He says: “I will never forget what happened but what I try to do now, even though it can cause emotional strife, is not to run away from the past, or try to forget it, but to embrace it; not for myself but for others, and I make myself available to counter false allegations that are made against innocent people.”

He believes the Establishment tries to hide the extent to which false accusations occur in the criminal justice system.

“The former Chief Constable of Norfolk Police, Simon Bailey, claimed false allegations make up only 0.1 per cent of allegations,” he adds. “This is nonsense. Retired High Court Judge Sir Richard Henriques stated the figure was more like 10 per cent. I know who I believe.”

Proctor, who now supports Falsely Accused Individuals for Reform (FAIR) and is vice-President of Falsely Accused Carers and Teachers (FACT), would like to see the same anonymity that rape victims receive extended to alleged rapists until or unless they are convicted. Furthemore, he would like those who make allegations to police to be known as ‘complainants’ rather than ‘victims’ until any case is proven.

“There seems to be an opinion that a ‘victim’ should be automatically believed and if you do not automatically believe ‘victims’ then others might be deterred from complaining,” he says. “If the ‘others’ who are deterred are liars, thank goodness. Upon an allegation being made, the police must investigate the complainant’s accusation thoroughly, expeditiously and without fear or favour. It is for a jury to decide guilt – not the police, the media or social media – though a jury does sometimes get it wrong.”

He wants to see more prosecutions where false accusations can be proved to have been malicious. He adds that he has been told West Midlands police are currently investigating two witnesses who supported Beech’s false allegations in Operation Midland.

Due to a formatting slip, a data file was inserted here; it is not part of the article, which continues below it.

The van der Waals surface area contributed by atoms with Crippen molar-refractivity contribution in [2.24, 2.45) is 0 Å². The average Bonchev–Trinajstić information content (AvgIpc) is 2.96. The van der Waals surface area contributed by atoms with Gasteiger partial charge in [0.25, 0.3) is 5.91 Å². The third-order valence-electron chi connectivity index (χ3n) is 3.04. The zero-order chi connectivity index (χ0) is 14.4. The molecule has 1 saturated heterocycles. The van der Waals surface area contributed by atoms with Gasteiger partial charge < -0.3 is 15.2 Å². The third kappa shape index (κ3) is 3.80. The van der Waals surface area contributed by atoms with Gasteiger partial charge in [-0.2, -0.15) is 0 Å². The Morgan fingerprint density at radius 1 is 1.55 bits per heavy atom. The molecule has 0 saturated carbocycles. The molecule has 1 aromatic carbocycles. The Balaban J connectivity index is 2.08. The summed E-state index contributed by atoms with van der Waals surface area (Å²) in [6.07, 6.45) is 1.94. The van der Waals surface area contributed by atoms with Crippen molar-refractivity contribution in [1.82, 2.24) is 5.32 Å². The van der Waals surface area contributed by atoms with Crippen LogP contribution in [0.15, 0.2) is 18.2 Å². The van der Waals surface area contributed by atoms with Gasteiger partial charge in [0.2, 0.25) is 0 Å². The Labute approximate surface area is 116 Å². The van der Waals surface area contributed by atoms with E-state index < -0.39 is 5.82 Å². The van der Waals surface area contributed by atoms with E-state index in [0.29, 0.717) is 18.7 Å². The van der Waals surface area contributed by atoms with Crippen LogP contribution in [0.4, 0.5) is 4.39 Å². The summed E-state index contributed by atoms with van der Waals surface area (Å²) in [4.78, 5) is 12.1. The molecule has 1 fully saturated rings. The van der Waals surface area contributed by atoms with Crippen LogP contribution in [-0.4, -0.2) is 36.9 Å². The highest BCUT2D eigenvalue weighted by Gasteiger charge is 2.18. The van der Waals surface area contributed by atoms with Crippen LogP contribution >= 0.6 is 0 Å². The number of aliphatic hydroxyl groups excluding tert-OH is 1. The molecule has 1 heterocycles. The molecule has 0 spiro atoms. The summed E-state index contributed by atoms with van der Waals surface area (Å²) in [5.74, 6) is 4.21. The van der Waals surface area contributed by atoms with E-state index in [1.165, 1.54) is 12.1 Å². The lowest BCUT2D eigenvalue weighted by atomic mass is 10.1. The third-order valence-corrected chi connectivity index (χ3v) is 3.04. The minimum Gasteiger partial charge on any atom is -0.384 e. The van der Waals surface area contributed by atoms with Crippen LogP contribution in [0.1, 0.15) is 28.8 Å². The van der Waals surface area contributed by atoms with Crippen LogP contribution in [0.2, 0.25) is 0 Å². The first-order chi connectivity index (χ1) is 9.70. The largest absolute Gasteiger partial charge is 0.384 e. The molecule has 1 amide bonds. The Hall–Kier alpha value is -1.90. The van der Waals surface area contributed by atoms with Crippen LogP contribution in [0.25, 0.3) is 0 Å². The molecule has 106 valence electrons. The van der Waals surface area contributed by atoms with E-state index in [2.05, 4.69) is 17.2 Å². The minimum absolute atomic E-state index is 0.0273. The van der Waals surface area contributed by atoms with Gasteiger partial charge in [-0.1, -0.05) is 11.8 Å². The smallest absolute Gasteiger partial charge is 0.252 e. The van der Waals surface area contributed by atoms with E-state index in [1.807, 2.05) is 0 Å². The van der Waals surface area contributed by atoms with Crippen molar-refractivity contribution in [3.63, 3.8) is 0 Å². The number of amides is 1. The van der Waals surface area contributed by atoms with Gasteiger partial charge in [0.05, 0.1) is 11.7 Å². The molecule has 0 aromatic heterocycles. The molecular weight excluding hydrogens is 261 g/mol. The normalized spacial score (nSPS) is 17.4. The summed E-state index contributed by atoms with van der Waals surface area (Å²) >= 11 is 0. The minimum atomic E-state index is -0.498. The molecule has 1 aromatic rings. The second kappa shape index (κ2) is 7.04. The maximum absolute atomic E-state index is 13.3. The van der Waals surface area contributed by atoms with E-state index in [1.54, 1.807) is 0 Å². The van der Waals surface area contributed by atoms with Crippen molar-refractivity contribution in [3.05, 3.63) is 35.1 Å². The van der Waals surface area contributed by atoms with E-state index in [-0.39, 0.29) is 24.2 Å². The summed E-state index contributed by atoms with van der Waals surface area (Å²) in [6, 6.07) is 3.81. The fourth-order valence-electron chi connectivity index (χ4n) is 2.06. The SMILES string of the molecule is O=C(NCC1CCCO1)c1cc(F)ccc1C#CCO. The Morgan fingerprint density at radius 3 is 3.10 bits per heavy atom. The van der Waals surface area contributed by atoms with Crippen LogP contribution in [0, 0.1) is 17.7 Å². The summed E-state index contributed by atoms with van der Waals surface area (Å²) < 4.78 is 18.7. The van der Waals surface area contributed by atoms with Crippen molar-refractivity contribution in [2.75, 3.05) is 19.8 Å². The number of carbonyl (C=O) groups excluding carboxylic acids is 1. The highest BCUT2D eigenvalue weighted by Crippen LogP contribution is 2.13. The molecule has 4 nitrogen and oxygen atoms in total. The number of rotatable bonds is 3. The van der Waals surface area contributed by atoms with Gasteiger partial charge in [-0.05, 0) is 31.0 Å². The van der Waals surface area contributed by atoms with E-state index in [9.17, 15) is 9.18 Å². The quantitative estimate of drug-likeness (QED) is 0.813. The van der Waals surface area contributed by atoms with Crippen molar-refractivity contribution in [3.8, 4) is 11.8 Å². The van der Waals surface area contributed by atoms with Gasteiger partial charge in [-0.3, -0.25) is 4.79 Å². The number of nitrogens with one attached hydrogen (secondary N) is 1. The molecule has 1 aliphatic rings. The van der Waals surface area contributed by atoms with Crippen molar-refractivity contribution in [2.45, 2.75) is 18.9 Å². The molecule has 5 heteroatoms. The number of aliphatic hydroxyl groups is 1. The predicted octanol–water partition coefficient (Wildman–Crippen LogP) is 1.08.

“I don’t know their identities and I don’t know what progress is being made in that investigation, but unlike Tom Watson I won’t be pressurising the police,” he adds.

Proctor wants to see change from the top down.

“It is time for the Establishment, starting with the Prime Minister, to raise their voices against false accusers and advocate for the golden thread of ‘innocent until proven guilty’,” he insists. “False accusations are one of the weapons that can be, and are used against people and, quite often, the damage is done to the person who is the target as soon as the last drop of ink is put on the page or the last word is uttered from the mouth of the false accusers.

“False accusations can have the effect of facilitating cancel culture. Certainly for Kevin Spacey, his career was cancelled well before the prosecution, and for the ordinary person on the street, even though their case may not necessarily get in the national press, it resonates in their society and in their neighbourhood.

“Life will never be normal for me again having gone through these things. Mr Spacey, I am sure, will be facing this now. He will never get normality again. He will be impacted every day and probably think about it every day. It is impossible to escape.

“You could just turn your back on it and try to forget but I think I have a responsibility to try to help others if they are caught up in issues of false allegations. So that’s what I do now.”